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Sub-Board - Second Consumer Unit

Discussion in 'Electrics UK' started by FRAN1870, 7 Nov 2018.

  1. FRAN1870

    FRAN1870

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    I’m sure no honest electrician would sell anyone something they didn’t need, but I’d like to be in a position to qualify what I’m being told. Like remember the bloke who put the second electric shower with only 60amp total (claiming diversity)! That was HIS decision too, a different electrician but according to you I should just give license to ANYONE to choose cable and spec design completely unchallenged or understood!!

    That’s all I’m trying to do, there’s really no need to be rude or make a mountain out of a mole hill... it was a pretty simple question regarding cable spec.
     
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  2. mikeey84

    mikeey84

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    Your original postings certainly read differently from that, as you said you were going to do it, then get it checked.

    That is the part that has got some of the forum members, in your words, hostile, as it's a not the correct order to do things.
     
  3. FRAN1870

    FRAN1870

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    Running the cables .... ok maybe I did miss the bit about him hooking it up but I think I’ve made that clear throughout the thread in later posts.

    No need for the arsey replied imo
     
  4. mikeey84

    mikeey84

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    Its not just the hooking up, it's the fact that your electrician should be saying what cable size you need, not some randoms on the internet.

    As BAS says, whoever signs it off should have designed it, and that obviously includes cable routings, size and the myriad of other considerations an amateur sparkle may not consider, or even know about.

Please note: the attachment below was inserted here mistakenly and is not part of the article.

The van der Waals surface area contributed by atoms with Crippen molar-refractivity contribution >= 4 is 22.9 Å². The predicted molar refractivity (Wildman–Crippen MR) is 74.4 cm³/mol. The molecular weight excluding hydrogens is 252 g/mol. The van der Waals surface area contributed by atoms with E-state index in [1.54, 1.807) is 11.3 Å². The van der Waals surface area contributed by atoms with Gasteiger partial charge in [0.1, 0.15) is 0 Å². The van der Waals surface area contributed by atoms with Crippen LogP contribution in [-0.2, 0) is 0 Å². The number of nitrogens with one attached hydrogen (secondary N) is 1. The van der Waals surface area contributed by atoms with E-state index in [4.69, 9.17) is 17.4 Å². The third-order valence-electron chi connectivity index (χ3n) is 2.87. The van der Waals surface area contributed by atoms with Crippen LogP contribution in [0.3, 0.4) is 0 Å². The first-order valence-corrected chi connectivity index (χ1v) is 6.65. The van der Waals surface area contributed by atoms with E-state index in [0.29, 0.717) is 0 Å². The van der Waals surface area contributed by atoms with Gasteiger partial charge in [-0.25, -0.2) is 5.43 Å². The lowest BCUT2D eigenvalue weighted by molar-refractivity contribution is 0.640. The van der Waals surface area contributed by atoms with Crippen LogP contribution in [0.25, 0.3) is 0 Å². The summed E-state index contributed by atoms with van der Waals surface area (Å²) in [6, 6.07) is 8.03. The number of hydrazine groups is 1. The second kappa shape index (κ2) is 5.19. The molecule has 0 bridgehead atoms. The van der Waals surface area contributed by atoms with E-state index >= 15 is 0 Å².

That is what gets, especially BAS, riled up, and for a good reason
     
  5. FRAN1870

    FRAN1870

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    I think you’ve misunderstood me and for that I apologise if I’ve not made it clear.

    I’m not going to disregard what the electrician said I’m merely floating the question to see who agrees or disagrees with the spec..... it’s an open discussion about cable size so if some clever chap on here came back with a plausible calculation for using 10mm over 16 then I could take that observation back to the bloke who designed it and say “what about this” he then has the choice to discuss it based on what might be a more experienced sparkles view.

    Not everyone knows everything about everything and often design is about perspective and interpretation. I had the same with my loft conversion.

    One guy said the ONLY way was to sling two massive steels across... another guy came out and did it a completely different and way more cost effective way. The structural calculations were signed off as was building control so had I not questioned the first guy I’d of been 10k worse off!!

    Two people with very different views.... it’s nothing to do with Part P or who pulls the cable. It’s more about collectively finding a solution to a problem.
     
  6. mikeey84

    mikeey84